As life would have it, I’ve come down with a severe cold five days before I’m scheduled to move into my new apartment. My days should be full of packing and Goodwill trips and scheduling, but instead they’re full of naps and nose-blowing and sneezing and aching, aching, aching.
Most of the time I’m okay with being a single gal, but I’m never so bothered by it as when a) I have lots to do and not enough time to do it in, or b) I am sick. When one or the other of these things occur, and there’s nobody to pick up the packing slack or run to the store for hummus and feta and a Coke (oddly, the only things I want right now), my happy-independent-girl facade crumbles a bit, revealing the shoddy craftsmanship of the building underneath.
This will be the first time I’ve ever moved without a boyfriend or family member around to help me. Saying this makes me feel like I’m from the 1950’s or something, like I’m one of those women who went from their father’s house to the sorority house to their husband’s house. I’m not one of those women by any stretch, but I still feel guilty for wondering if I can get through this move without a boyfriend or a dad around.
And I feel guilty for not going to work today, and I feel guilty for not packing while not at work today, and I feel guilty for feeling guilty because I’m fucking SICK, RIGHT? I’m not supposed to do anything. But things won’t get done if I don’t do them, so I feel guilty anyway.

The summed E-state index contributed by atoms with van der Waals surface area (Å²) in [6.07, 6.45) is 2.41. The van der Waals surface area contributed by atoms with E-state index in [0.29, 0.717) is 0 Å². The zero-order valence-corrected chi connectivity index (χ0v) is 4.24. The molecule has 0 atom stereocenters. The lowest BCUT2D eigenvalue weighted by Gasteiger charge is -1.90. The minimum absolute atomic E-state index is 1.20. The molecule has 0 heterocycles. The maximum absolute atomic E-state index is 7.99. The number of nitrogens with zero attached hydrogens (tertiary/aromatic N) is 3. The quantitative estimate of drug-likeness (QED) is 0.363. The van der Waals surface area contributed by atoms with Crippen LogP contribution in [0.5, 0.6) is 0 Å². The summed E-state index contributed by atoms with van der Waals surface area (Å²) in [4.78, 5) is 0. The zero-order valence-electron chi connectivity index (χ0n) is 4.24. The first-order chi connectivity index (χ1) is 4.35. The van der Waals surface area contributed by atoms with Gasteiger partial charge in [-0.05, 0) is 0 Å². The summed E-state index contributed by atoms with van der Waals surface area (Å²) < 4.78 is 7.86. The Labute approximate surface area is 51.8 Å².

Recently, a friend of mine received some terrible news that has redefined (for the worse) some events that took place in the past few months. She’s been great about keeping her friends updated on the situation via e-mail and text and phone calls, and she’s been even greater about telling everyone she needs help.
I possess no such skill. When I need help, my first instinct is to pretend like I don’t need help. And maybe I won’t. Maybe I can make it to the store myself, maybe I can pack everything myself, maybe I can walk to the U-Haul place and drive the stupid behemoth truck back to the apartment myself, and so forth.
But when I’m spending hour 23 on the couch next to 50 crumpled tissues and a box of Sudafed, it’s hard for me to think I can do anything at all.